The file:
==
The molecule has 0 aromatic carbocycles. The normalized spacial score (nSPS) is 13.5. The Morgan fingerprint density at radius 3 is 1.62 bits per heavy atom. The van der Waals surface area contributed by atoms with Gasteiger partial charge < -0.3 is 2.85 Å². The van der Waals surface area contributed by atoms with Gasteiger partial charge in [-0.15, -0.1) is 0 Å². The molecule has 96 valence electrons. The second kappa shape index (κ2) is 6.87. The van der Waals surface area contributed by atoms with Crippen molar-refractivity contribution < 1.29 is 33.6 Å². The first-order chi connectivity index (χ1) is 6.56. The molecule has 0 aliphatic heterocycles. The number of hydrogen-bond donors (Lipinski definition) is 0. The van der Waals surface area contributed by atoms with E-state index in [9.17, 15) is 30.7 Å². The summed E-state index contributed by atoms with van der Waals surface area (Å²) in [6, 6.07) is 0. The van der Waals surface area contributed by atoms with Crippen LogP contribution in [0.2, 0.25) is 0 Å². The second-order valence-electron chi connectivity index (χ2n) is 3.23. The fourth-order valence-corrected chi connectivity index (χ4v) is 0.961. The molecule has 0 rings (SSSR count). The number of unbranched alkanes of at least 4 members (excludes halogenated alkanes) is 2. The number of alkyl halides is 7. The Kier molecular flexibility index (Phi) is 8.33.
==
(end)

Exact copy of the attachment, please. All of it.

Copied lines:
The molecule has 0 aromatic carbocycles. The normalized spacial score (nSPS) is 13.5. The Morgan fingerprint density at radius 3 is 1.62 bits per heavy atom. The van der Waals surface area contributed by atoms with Gasteiger partial charge < -0.3 is 2.85 Å². The van der Waals surface area contributed by atoms with Gasteiger partial charge in [-0.15, -0.1) is 0 Å². The molecule has 96 valence electrons. The second kappa shape index (κ2) is 6.87. The van der Waals surface area contributed by atoms with Crippen molar-refractivity contribution < 1.29 is 33.6 Å². The first-order chi connectivity index (χ1) is 6.56. The molecule has 0 aliphatic heterocycles. The number of hydrogen-bond donors (Lipinski definition) is 0. The van der Waals surface area contributed by atoms with E-state index in [9.17, 15) is 30.7 Å². The summed E-state index contributed by atoms with van der Waals surface area (Å²) in [6, 6.07) is 0. The van der Waals surface area contributed by atoms with Crippen LogP contribution in [0.2, 0.25) is 0 Å². The second-order valence-electron chi connectivity index (χ2n) is 3.23. The fourth-order valence-corrected chi connectivity index (χ4v) is 0.961. The molecule has 0 rings (SSSR count). The number of unbranched alkanes of at least 4 members (excludes halogenated alkanes) is 2. The number of alkyl halides is 7. The Kier molecular flexibility index (Phi) is 8.33.